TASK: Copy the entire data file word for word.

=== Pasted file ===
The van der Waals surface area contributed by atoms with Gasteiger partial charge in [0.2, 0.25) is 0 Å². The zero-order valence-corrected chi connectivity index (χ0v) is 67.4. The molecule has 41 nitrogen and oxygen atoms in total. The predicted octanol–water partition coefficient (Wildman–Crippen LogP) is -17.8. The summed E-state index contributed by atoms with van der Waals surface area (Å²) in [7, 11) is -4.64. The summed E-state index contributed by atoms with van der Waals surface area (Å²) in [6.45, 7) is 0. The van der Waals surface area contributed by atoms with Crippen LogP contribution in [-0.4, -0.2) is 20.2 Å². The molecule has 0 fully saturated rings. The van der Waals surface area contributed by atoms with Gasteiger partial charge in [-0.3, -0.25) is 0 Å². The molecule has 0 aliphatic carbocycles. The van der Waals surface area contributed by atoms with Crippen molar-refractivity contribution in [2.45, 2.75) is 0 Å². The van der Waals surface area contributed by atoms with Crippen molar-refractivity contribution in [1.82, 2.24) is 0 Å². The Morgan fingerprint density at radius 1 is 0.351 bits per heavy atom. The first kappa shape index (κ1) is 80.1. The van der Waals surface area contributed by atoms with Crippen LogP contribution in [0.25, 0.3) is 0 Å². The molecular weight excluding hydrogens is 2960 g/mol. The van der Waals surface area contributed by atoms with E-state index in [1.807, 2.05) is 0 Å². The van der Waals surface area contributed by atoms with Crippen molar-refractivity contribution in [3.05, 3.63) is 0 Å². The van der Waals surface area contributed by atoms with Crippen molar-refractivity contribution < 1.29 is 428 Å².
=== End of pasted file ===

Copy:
The van der Waals surface area contributed by atoms with Gasteiger partial charge in [0.2, 0.25) is 0 Å². The zero-order valence-corrected chi connectivity index (χ0v) is 67.4. The molecule has 41 nitrogen and oxygen atoms in total. The predicted octanol–water partition coefficient (Wildman–Crippen LogP) is -17.8. The summed E-state index contributed by atoms with van der Waals surface area (Å²) in [7, 11) is -4.64. The summed E-state index contributed by atoms with van der Waals surface area (Å²) in [6.45, 7) is 0. The van der Waals surface area contributed by atoms with Crippen LogP contribution in [-0.4, -0.2) is 20.2 Å². The molecule has 0 fully saturated rings. The van der Waals surface area contributed by atoms with Gasteiger partial charge in [-0.3, -0.25) is 0 Å². The molecule has 0 aliphatic carbocycles. The van der Waals surface area contributed by atoms with Crippen molar-refractivity contribution in [2.45, 2.75) is 0 Å². The van der Waals surface area contributed by atoms with Crippen molar-refractivity contribution in [1.82, 2.24) is 0 Å². The Morgan fingerprint density at radius 1 is 0.351 bits per heavy atom. The first kappa shape index (κ1) is 80.1. The van der Waals surface area contributed by atoms with Crippen LogP contribution in [0.25, 0.3) is 0 Å². The molecular weight excluding hydrogens is 2960 g/mol. The van der Waals surface area contributed by atoms with E-state index in [1.807, 2.05) is 0 Å². The van der Waals surface area contributed by atoms with Crippen molar-refractivity contribution in [3.05, 3.63) is 0 Å². The van der Waals surface area contributed by atoms with Crippen molar-refractivity contribution < 1.29 is 428 Å².